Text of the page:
From its vast wetlands to its abundant fishing opportunities, the Everglades is a haven for anglers seeking memorable experiences. The region encompasses diverse habitats, including mangrove forests, grassy flats, and brackish estuaries, providing a thriving ecosystem for a wide range of gamefish.
Whether you prefer fly fishing or conventional methods, Everglades fishing charters offer exhilarating excursions. In the shallow waters, you can spot redfish, snook, tarpon, and spotted sea trout, presenting exciting sight-casting opportunities. Venture further into the labyrinthine mangroves, and you might encounter black drum, sheepshead, flounder, largemouth bass, bowfin, and other species. Don't forget to keep your eyes peeled for alligators, orchids, and a variety of other amazing species of flora and fauna.
While the fishing itself is a draw, the Everglades also offers a backdrop of stunning natural beauty and rich history. Immersed in the unique ecosystem, you can appreciate the region's ecological significance and encounter a variety of wildlife, including alligators, manatees, and numerous bird species. Beyond fishing, the Everglades provides an opportunity to explore its picturesque landscapes, learn about its cultural heritage, and savor the delicious flavors of the local cuisine.
The vast and diverse habitats of the Everglades offer a wide variety of fish species living in freshwater, brackish, and saltwater environments. While fishing in the Everglades, anglers will have the opportunity to target some of the most revered game fish in saltwater. A few are highlighted below.
Redfish, also known as red drum, are abundant year-round in the Everglades' shallow waters and marshland, making them a popular target for inshore anglers. They are identifiable by their striking copper-bronze coloration, large scales, and a characteristic dark spot near the tail base. Redfish will typically grow to be about 40 inches and weigh 25 pounds. Despite their prevalence, don't underestimate the fight they put up when hooked. For more on how to target redfish in the Everglades, check out our Ultimate Guide to Florida Redfish.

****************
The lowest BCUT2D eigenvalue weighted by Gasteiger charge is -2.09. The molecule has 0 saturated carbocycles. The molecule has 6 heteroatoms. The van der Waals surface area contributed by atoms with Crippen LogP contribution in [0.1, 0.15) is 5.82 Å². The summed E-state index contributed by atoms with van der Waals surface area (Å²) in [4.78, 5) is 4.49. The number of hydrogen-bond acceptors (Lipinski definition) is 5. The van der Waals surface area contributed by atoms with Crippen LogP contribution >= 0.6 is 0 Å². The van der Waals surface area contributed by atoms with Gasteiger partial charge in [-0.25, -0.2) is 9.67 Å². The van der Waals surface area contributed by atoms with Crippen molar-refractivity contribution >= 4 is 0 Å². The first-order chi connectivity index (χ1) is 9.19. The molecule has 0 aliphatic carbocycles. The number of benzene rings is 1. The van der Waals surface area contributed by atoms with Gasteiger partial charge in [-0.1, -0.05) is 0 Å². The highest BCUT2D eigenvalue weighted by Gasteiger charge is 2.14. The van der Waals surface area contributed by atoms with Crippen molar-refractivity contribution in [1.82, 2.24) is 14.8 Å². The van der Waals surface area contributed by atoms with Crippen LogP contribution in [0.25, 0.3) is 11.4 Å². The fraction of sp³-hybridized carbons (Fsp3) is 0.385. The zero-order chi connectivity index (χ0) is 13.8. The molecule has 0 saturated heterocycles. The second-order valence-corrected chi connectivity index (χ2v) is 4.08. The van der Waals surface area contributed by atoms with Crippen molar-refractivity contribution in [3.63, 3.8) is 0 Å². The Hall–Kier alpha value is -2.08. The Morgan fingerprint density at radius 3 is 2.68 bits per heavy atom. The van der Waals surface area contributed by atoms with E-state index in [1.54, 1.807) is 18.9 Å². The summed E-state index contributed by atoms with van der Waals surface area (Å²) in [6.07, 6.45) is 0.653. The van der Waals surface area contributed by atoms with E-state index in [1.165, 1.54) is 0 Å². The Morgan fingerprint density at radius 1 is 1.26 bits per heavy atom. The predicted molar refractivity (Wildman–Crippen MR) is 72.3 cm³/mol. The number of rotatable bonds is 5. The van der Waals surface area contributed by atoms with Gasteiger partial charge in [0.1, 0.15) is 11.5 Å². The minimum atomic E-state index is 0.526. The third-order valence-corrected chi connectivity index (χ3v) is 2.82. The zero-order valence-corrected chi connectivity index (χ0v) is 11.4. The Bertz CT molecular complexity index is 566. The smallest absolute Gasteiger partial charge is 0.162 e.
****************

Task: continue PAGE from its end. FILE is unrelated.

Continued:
Good snook fishing in Florida is largely determined by water temperature, but the Everglades uniquely offers great snook fishing opportunities nearly year round. You may find Everglades snook near shallow grass beds, oyster bars, brackish canals, mangrove-lined ponds, small bays, expansive flats, or winding creeks; regardless, the scenery is usually breathtaking. Snook have a distinctively sleek and elongated body shape, with a prominent lateral line running along their sides. Snook are opportunistic predators feeding predominantly on smaller fish, shrimp, crabs, and small invertebrates. Keep that information in mind when selecting your flies, baits, and lures. Check out our Ultimate Guide to Fly Fishing for Snook for more on this iconic South Florida pursuit.
In the Everglades, tarpon thrive in their natural state, unaffected by fishing pressure and boat traffic, creating an angler's utopia. Tarpon in the Everglades average 60 to 120 pounds, but can grow much larger. During calm and stable weather with water temperatures, tarpon will display their famous acrobatics. Check out this recent article for more info on tarpon fishing South Florida.
Speckled sea trout, also called the sea trout, are among the most common and favorite fish species of Florida anglers. Sea trout are easily identifiable with their distinct dark gray or green coloration on top and blueish-silver colorings underneath. Mature speckled sea trout can develop a mean set of vampire-like fangs, earning them the local nickname “gators.” They can be found inshore in the Everglades, particularly on grass flats. Check potholes and small indentations in the grass for sea trout lying in wait to ambush their prey. Most sea trout average around 4 pounds, but be ready to hook into a gator weighing well into the double digits.